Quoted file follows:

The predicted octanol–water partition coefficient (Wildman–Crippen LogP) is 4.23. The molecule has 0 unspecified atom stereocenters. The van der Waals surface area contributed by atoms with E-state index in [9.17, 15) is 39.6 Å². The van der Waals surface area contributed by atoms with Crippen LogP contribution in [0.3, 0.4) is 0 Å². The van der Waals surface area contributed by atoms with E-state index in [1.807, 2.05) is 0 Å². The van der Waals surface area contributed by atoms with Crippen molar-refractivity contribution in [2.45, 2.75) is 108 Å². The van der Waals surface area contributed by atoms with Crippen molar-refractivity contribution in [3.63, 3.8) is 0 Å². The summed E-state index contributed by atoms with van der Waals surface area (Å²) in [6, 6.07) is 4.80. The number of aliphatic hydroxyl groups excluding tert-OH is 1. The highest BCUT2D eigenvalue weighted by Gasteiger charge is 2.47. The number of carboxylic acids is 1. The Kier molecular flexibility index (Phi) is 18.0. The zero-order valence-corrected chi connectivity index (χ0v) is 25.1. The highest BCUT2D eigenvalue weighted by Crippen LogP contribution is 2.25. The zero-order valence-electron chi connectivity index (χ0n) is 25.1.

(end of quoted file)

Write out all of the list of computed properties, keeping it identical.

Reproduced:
The predicted octanol–water partition coefficient (Wildman–Crippen LogP) is 4.23. The molecule has 0 unspecified atom stereocenters. The van der Waals surface area contributed by atoms with E-state index in [9.17, 15) is 39.6 Å². The van der Waals surface area contributed by atoms with Crippen LogP contribution in [0.3, 0.4) is 0 Å². The van der Waals surface area contributed by atoms with E-state index in [1.807, 2.05) is 0 Å². The van der Waals surface area contributed by atoms with Crippen molar-refractivity contribution in [2.45, 2.75) is 108 Å². The van der Waals surface area contributed by atoms with Crippen molar-refractivity contribution in [3.63, 3.8) is 0 Å². The summed E-state index contributed by atoms with van der Waals surface area (Å²) in [6, 6.07) is 4.80. The number of aliphatic hydroxyl groups excluding tert-OH is 1. The highest BCUT2D eigenvalue weighted by Gasteiger charge is 2.47. The number of carboxylic acids is 1. The Kier molecular flexibility index (Phi) is 18.0. The zero-order valence-corrected chi connectivity index (χ0v) is 25.1. The highest BCUT2D eigenvalue weighted by Crippen LogP contribution is 2.25. The zero-order valence-electron chi connectivity index (χ0n) is 25.1.